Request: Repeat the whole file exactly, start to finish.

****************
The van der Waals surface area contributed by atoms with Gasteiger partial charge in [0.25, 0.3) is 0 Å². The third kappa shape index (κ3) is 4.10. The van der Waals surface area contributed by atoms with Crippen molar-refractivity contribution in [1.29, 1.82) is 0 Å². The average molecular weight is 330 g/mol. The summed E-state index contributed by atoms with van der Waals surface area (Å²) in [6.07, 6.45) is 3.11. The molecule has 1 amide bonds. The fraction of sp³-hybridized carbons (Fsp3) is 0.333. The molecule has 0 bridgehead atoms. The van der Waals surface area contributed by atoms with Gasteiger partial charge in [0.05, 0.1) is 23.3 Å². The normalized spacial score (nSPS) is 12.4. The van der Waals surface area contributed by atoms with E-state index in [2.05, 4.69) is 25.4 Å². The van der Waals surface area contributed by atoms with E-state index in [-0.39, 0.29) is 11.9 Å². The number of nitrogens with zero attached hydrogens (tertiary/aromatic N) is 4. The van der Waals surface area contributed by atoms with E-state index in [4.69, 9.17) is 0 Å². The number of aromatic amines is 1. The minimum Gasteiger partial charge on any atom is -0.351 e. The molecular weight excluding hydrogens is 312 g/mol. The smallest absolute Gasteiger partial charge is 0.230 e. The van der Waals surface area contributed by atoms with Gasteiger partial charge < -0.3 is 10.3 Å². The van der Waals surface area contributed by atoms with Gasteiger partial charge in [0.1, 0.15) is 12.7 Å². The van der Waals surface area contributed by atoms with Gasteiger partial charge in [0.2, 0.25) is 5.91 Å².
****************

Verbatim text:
The van der Waals surface area contributed by atoms with Gasteiger partial charge in [0.25, 0.3) is 0 Å². The third kappa shape index (κ3) is 4.10. The van der Waals surface area contributed by atoms with Crippen molar-refractivity contribution in [1.29, 1.82) is 0 Å². The average molecular weight is 330 g/mol. The summed E-state index contributed by atoms with van der Waals surface area (Å²) in [6.07, 6.45) is 3.11. The molecule has 1 amide bonds. The fraction of sp³-hybridized carbons (Fsp3) is 0.333. The molecule has 0 bridgehead atoms. The van der Waals surface area contributed by atoms with Gasteiger partial charge in [0.05, 0.1) is 23.3 Å². The normalized spacial score (nSPS) is 12.4. The van der Waals surface area contributed by atoms with E-state index in [2.05, 4.69) is 25.4 Å². The van der Waals surface area contributed by atoms with E-state index in [-0.39, 0.29) is 11.9 Å². The number of nitrogens with zero attached hydrogens (tertiary/aromatic N) is 4. The van der Waals surface area contributed by atoms with E-state index in [4.69, 9.17) is 0 Å². The number of aromatic amines is 1. The minimum Gasteiger partial charge on any atom is -0.351 e. The molecular weight excluding hydrogens is 312 g/mol. The smallest absolute Gasteiger partial charge is 0.230 e. The van der Waals surface area contributed by atoms with Gasteiger partial charge < -0.3 is 10.3 Å². The van der Waals surface area contributed by atoms with Gasteiger partial charge in [0.1, 0.15) is 12.7 Å². The van der Waals surface area contributed by atoms with Gasteiger partial charge in [0.2, 0.25) is 5.91 Å².